In the Absence of Action on Guns, All We Have Are Celebrity Reactions

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Photo credit: Tom Pennington - Getty Images
Photo credit: Tom Pennington - Getty Images

Another day in America, another mass shooting. More heartfelt prayers, more shock, more awe, more sadness. But never legislation, never meaningful change. In what is becoming something of a post-tragedy tradition, Senator Schumer has vowed to bring one of several languishing gun control bills to a vote. It won't pass. Why? Because guess what: Senator Manchin and Senator Sinema still don't support the filibuster. But Sinema is "horrified and heartbroken by the senseless tragedy" and Manchin thinks the senseless tragedy is "horrifying." Can we stop interviewing these assholes already?

In the absence of any actual action, all we have are reactions. There are good reactions and bad reactions, hypocritical ones and heartfelt ones. And then there is the parade of celebrity social media posts. Lebron James, Taylor Swift, Selena Gomez. If you care what the Kardashians think about gun control, here you go. Reactions are a lousy substitute for action. They are also all we have. Here are some more of them.

Steve Kerr

Shortly after the shooting in Ulvade, Steve Kerr, the head coach of the Golden State Warriors, sat down in front of reporters gathered for a pre-game news conference and announced he would not be speaking about basketball. “Any basketball questions don’t matter,” he said, before listing out recent shootings including the hate crime that occurred in Buffalo last week and an additional church shooting in Southern California earlier this year. He then spoke directly to American lawmakers who oppose gun control legislation. "I ask all of you senators who refuse to do anything about the violence and school shootings and supermarket shootings, I ask you, are you going to put your own desire for power ahead of the lives of our children and our elderly and our churchgoers? Because that's what it looks like."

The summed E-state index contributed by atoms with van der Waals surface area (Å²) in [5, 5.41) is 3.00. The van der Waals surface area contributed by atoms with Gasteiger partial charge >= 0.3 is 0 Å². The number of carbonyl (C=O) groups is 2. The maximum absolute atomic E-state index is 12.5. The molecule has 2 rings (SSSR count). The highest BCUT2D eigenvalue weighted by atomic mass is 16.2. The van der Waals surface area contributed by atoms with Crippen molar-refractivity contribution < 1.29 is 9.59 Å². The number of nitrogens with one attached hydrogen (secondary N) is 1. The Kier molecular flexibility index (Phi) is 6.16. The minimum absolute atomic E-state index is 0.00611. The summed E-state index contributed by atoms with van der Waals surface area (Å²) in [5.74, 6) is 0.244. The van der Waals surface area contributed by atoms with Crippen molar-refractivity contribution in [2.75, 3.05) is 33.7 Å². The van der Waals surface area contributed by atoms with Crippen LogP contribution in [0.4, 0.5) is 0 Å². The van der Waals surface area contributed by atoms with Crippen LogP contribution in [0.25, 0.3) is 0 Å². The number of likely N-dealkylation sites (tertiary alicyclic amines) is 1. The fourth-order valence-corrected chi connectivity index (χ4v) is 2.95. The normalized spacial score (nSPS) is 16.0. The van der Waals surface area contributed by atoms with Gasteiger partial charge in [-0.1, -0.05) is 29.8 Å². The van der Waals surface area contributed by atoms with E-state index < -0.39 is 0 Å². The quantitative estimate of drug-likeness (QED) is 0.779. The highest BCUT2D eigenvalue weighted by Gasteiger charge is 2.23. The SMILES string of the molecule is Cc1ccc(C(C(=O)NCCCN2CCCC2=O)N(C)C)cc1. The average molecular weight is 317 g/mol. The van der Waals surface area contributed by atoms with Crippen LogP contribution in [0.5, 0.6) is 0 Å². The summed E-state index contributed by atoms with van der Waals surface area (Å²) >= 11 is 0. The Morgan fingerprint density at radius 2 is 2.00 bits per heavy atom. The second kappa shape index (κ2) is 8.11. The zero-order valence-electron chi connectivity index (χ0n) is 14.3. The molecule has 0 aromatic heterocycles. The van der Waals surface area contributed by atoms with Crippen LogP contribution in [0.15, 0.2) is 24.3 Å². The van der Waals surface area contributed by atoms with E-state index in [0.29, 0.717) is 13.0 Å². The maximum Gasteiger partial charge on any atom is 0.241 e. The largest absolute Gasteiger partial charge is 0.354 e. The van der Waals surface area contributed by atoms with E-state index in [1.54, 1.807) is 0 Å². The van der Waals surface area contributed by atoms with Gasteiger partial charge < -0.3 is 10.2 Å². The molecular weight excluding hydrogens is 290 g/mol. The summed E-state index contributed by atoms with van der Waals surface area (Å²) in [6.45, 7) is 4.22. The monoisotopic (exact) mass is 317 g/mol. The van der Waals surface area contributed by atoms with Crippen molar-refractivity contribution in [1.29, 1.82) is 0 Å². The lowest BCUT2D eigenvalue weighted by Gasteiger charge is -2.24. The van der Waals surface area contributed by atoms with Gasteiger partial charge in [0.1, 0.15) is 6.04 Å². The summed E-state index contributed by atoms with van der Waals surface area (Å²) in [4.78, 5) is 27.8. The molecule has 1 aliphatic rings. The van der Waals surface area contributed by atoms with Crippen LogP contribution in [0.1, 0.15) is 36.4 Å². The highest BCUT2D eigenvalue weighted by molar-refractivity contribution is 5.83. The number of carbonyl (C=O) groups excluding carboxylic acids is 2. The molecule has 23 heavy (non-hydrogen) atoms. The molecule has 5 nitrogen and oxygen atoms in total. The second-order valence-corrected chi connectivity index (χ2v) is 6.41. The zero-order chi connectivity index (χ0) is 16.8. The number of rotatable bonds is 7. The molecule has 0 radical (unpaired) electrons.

Chris Murphy

"This isn’t inevitable," said Democratic Senator Chris Murphy on Tuesday night in an impassioned speech on the Senate floor. "These kids weren’t unlucky. This only happens in this country, and nowhere else.

"Nowhere else do little kids go to school thinking that they might be shot that day," the Connecticut lawmaker continued. "Nowhere else do parents have to talk to their kids, as I have had to do–about why they got locked into a bathroom and told to be quiet for five minutes just in case a bad man entered that building. Nowhere else does that happen but here in the United States of America. And it is a choice. It is our choice to let it continue."

Murphy, who as a member of the House represented the victims of the Sandy Hook Elementary shooting, then clasped his hands together and pleaded with his colleagues to come together to pass meaningful gun legislation: “I am here on this floor to beg, to literally get down on my hands and knees to beg my colleagues: find a path forward here,” he said.

Beto O'Rourke

Beto O'Rourke, who is running for Governor in Texas, wasted no time putting his political opponent, Greg Abbott, in the hot seat. He called on the current governor to withdraw from the NRA convention this weekend and force them to relocate the event. Governor Abbott is yet to respond to O'Rourke's demands. He is still scheduled to speak at the convention on Saturday. Meanwhile Texas Senator Rob Cornyn and Representative Dan Crenshaw have both tepidly announced they will no longer attend the event, telling NBC5 they canceled before Tuesday's massacre.

Amanda Gorman

The activist and poet whose poem "The Hill We Climb" became a bestseller after her reading at Biden’s inauguration in 2021, used her to pen to express grief over the tragedy. On Tuesday evening, shortly after the shooting, Gorman posted a poem and a series of couplets on Twitter.

Matthew McConaughey

Matthew McConaughey—an Ulvade native who has publicly entertained the idea of running for office in his home state of Texas—posted a lengthy statement to his Twitter account. He called for immediate action and acknowledged that enacting meaningful change will require “a renegotiation between our wants from our needs.” In what reads as a direct appeal to gun enthusiasts, McConaughey asks, “What small sacrifices can we individually take today to preserve a healthier and safer nation, state, and neighborhood tomorrow?”

In reality, an overwhelming majority of Americans are willing “to make sacrifices” to preserve a safer nation. Perhaps McConaughey should've tagged the NRA and the politicians in their blood-stained pockets in his post.

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